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Flyer “Processed” (Arrested?) in NM After Declining to Show ID

Flyer “Processed” (Arrested?) in NM After Declining to Show ID

Old Dec 7, 10, 1:35 pm
  #976  
 
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Originally Posted by pmocek View Post
State of New Mexico v. Phillip Mocek, day one:
...
A minor ruckus ensued when a member of the press begin to use a hand-held audio recorder and a camera from the gallery. The TSA attorney, also in the gallery, held up a file folder to hide his face from the camera.
That's understandable... I'd be embarrassed too if I had to defend them (TSA) as well.
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Old Dec 7, 10, 2:00 pm
  #977  
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Originally Posted by pmocek View Post

A minor ruckus ensued when a member of the press begin to use a hand-held audio recorder and a camera from the gallery.
What press organization was this person representing?
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Old Dec 7, 10, 2:12 pm
  #978  
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Interesting that if this has no bearing on TSA at all as some posters have claimed, that TSA sent a lawyer.

If the lawyer's as good as Francine, Phil has nothing to worry about.
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Old Dec 7, 10, 2:44 pm
  #979  
 
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Originally Posted by pmocek View Post
State of New Mexico v. Phillip Mocek, day one:

I relay the following without comment for those who were not in attendance today. I will not discuss anything that was not observable in open court.

Multiple cases were on the docket for 9am in the Bernalillo County Metropolitan Court. A young man repeatedly told Judge Fitzwater that the judge was not listening to the man's story but was nonetheless fined $25 for rear-ending another vehicle while following too closely. Much confusion surrounded a case in which the defendant's translator was late and the one man who in attendance was able to translate did not understand the judge's question, "Are you the alleged victim of battery?" A few other cases were handled briefly.

Around 10am, "State of New Mexico v. Phillip Mossack" was addressed. The prosecutor immediately requested a continuance, claiming that he needed time to review a video that was provided to him by the defense attorney yesterday. The defense attorney said the video is only three minutes long, and just shows what happened during the incident. The judge said it's been over a year and asked why this only came up yesterday. Defense attorney said she only received the video this weekend, and it wasn't known to be needed until after conducting interviews of the prosecution witnesses.

A minor ruckus ensued when a member of the press begin to use a hand-held audio recorder and a camera from the gallery. The TSA attorney, also in the gallery, held up a file folder to hide his face from the camera. An Albuquerque police officer who was seemingly in the courtroom for unrelated reasons became very agitated, then approached the bench and told the judge that the man was taking photographs. The judge reminded the officer that he had stated earlier that photography of jurors was not allowed. There were no jurors in the room at the time.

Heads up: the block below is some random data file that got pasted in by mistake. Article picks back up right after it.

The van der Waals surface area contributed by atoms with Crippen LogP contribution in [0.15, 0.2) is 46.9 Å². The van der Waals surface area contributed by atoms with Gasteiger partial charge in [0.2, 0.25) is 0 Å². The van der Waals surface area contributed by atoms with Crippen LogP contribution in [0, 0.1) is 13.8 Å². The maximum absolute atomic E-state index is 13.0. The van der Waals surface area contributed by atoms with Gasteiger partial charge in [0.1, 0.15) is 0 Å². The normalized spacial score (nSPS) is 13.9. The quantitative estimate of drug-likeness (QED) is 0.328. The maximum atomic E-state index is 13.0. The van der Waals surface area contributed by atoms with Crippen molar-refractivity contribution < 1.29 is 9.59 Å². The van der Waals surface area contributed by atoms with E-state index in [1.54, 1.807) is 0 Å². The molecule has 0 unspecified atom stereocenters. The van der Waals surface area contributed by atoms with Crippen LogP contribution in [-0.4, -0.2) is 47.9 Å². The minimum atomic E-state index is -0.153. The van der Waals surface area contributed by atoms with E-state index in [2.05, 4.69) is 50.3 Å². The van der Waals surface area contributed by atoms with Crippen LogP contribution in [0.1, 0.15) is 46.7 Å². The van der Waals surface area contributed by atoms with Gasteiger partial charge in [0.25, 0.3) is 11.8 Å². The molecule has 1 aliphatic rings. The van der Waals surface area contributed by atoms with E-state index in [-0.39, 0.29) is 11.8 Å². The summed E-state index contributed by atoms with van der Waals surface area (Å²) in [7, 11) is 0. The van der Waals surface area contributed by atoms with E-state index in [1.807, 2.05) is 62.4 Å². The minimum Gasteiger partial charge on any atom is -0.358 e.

The prosecutor stated that the state will call no more than eight witnesses. The defense attorney said that defense will call two.

The defense attorney requested that if the trial be continued, it resume this week, as the defendant has traveled from Seattle for the trial. Motion to continue was granted. Case will resume Thursday at 9:00 a.m. Judge Fitwater's two-week military reserve duty is to begin Monday.



Six for misdemeanors here.
Nothing to hide? Try and get a photo of him so we can put his face up on a web site such as the http://tsatyranny.com/
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Old Dec 7, 10, 3:21 pm
  #980  
 
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Originally Posted by Superguy View Post
Interesting that if this has no bearing on TSA at all as some posters have claimed, that TSA sent a lawyer.

If the lawyer's as good as Francine, Phil has nothing to worry about.
Just because the TSA sent an attorney does not mean a not guilty in this case will affect TSA policy. You are missing that point. The government routinely sends attorneys to litigation where it is an interested/involved/witness party.

Again, a missdemeanor in ABQ court verus APD is not going to change the inane and feckless policies of the federal TSA.

Ciao,
FH
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Old Dec 7, 10, 3:50 pm
  #981  
 
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Originally Posted by DeaconFlyer View Post
What press organization was this person representing?